Vital Wheat Gluten Flour
This has a shelf life about two years and can be used to make seitan [for those than tolerate gluten in their diet.] 2 cups will make 1+ pounds of seitan. Seitan is a fantastic vegetarian protein source, and is absolutely delicious. It is very easy to make. This can also be added to whole grain breads to make them rise better. I buy this for about $3.60 a pound, which seems like a lot at first, but it makes an enormous amount of seitan. The downside to making seitan is that it takes about a half hour of simmering time, but it is very versatile, can be made to taste a lot of different ways, and is packed with nutrients.

Quinoa is wonderful and very nutritious whole grain that stores far longer than most whole grains without going rancid, and is very versatile. It cooks quickly, has a ton of great vitamins, and can be used to make flour as well. It is currently at about $4 a pound.

Nutritional Yeast
Nutritional Yeast stores well for at least one year, possibly longer as long if it stays dry. It has a lot of B vitamins, which are often difficult to get in a vegan diet. Some people hate it; I absolutely love it and use it on everything.

Beans/Seeds for sprouts- Garbanzo, Pea, Adzuki and Mung
Sprouts (especially the ones above) are high in protein, easy to digest, very easy to grow, and contain a host of vitamins that could be difficult to get in the dead of winter. Plus you can sprout anywhere. On longer camping trips I have even been able to grow them on the go, you don’t need fancy equipment at all. You can find places that sell mixes online for about $3 a pound.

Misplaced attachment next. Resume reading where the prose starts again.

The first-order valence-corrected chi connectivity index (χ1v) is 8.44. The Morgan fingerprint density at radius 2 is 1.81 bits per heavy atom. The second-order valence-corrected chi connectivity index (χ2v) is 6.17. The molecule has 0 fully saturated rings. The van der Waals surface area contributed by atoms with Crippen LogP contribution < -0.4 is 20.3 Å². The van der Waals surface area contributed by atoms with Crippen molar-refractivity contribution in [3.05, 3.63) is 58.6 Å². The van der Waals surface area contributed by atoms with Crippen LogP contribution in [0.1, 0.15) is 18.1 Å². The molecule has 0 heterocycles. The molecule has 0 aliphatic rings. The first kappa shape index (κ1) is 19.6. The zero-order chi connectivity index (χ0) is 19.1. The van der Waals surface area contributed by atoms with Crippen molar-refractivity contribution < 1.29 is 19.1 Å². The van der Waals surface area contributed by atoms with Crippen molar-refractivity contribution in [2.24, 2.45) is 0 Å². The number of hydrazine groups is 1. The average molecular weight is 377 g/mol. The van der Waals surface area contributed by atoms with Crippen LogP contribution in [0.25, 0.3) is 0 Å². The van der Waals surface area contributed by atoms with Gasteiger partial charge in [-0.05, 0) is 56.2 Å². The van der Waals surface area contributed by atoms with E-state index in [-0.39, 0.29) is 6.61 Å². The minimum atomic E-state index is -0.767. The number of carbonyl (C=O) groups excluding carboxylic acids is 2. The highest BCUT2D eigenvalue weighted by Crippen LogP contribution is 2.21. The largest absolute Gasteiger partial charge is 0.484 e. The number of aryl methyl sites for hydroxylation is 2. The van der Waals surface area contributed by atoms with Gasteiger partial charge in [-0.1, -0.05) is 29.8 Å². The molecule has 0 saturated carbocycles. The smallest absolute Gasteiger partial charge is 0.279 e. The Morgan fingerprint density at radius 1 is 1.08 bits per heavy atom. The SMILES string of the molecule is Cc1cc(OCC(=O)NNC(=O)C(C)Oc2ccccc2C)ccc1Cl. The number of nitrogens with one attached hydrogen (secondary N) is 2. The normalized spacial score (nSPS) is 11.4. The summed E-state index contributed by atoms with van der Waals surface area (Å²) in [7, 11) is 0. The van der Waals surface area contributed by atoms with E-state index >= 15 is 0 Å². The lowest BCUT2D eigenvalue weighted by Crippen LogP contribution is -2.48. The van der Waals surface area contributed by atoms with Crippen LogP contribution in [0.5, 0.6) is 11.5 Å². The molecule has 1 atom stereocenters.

I buy my garbanzo beans for about $1 a pound from my buying club. You can also make hummus with cooked garbanzos. It’s a good source of protein and if made with sesame seeds, is a complete protein. (Plus, it’s delicious and easy to make!)

Sesame Seeds
Rich in proteins, delicious as a spice, and versatile to work with, sesame seeds are one of my favorite. If you get the un-husked, darker colored kind they stay good for several months. The hulled kind can turn rancid. When toasted they add a great flavor to stir-fried foods and bread. Use a paste made from them in hummus and make sesame seed butter out of them. They are about $5 a pound, but a pound is a lot of sesame seeds and will go a very long way.

Soybeans are inexpensive (about $1 a pound in bulk) and can be made to make your own tofu, tempeh, soy milk, soy flour. You need a certain set of skills and equipment to make your own soy products, but boy is it delicious when it is homemade. See The New Farm Cookbook listed in the resource section for information on making your own soy products.

These are legumes that are inexpensive, cook quickly, and are delicious. They are a great change from pinto beans, and are very easy to prepare. They are iron rich, and full of other vitamins and minerals. Did I mention they’re delicious? They have lots of flavor and easy to combine with other foods for a quick meal. They are about $2 a pound.